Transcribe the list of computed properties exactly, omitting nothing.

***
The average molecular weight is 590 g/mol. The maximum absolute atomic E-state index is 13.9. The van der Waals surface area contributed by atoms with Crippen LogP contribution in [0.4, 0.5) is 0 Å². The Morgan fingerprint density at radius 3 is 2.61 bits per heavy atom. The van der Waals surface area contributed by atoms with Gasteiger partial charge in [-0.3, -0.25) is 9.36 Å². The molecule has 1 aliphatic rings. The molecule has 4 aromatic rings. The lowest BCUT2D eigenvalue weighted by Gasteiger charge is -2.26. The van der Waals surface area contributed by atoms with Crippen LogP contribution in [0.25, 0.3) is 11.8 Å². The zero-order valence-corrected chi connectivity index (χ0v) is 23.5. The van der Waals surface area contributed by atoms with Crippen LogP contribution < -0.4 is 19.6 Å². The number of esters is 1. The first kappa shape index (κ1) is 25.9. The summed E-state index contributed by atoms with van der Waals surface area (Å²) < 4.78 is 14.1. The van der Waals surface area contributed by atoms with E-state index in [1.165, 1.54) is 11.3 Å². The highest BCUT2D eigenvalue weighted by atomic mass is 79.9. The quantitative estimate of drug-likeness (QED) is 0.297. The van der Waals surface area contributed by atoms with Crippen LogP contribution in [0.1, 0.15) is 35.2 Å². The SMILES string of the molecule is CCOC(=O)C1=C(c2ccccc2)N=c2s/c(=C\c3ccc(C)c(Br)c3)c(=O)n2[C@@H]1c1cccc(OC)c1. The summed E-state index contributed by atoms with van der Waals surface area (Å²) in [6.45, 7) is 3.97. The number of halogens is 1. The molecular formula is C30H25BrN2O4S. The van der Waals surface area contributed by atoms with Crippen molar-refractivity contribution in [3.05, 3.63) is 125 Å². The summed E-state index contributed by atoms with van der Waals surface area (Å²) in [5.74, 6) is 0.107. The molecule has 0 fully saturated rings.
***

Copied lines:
The average molecular weight is 590 g/mol. The maximum absolute atomic E-state index is 13.9. The van der Waals surface area contributed by atoms with Crippen LogP contribution in [0.4, 0.5) is 0 Å². The Morgan fingerprint density at radius 3 is 2.61 bits per heavy atom. The van der Waals surface area contributed by atoms with Gasteiger partial charge in [-0.3, -0.25) is 9.36 Å². The molecule has 1 aliphatic rings. The molecule has 4 aromatic rings. The lowest BCUT2D eigenvalue weighted by Gasteiger charge is -2.26. The van der Waals surface area contributed by atoms with Crippen LogP contribution in [0.25, 0.3) is 11.8 Å². The zero-order valence-corrected chi connectivity index (χ0v) is 23.5. The van der Waals surface area contributed by atoms with Crippen LogP contribution < -0.4 is 19.6 Å². The number of esters is 1. The first kappa shape index (κ1) is 25.9. The summed E-state index contributed by atoms with van der Waals surface area (Å²) < 4.78 is 14.1. The van der Waals surface area contributed by atoms with E-state index in [1.165, 1.54) is 11.3 Å². The highest BCUT2D eigenvalue weighted by atomic mass is 79.9. The quantitative estimate of drug-likeness (QED) is 0.297. The van der Waals surface area contributed by atoms with Crippen LogP contribution in [0.1, 0.15) is 35.2 Å². The SMILES string of the molecule is CCOC(=O)C1=C(c2ccccc2)N=c2s/c(=C\c3ccc(C)c(Br)c3)c(=O)n2[C@@H]1c1cccc(OC)c1. The summed E-state index contributed by atoms with van der Waals surface area (Å²) in [6.45, 7) is 3.97. The number of halogens is 1. The molecular formula is C30H25BrN2O4S. The van der Waals surface area contributed by atoms with Crippen molar-refractivity contribution in [3.05, 3.63) is 125 Å². The summed E-state index contributed by atoms with van der Waals surface area (Å²) in [5.74, 6) is 0.107. The molecule has 0 fully saturated rings.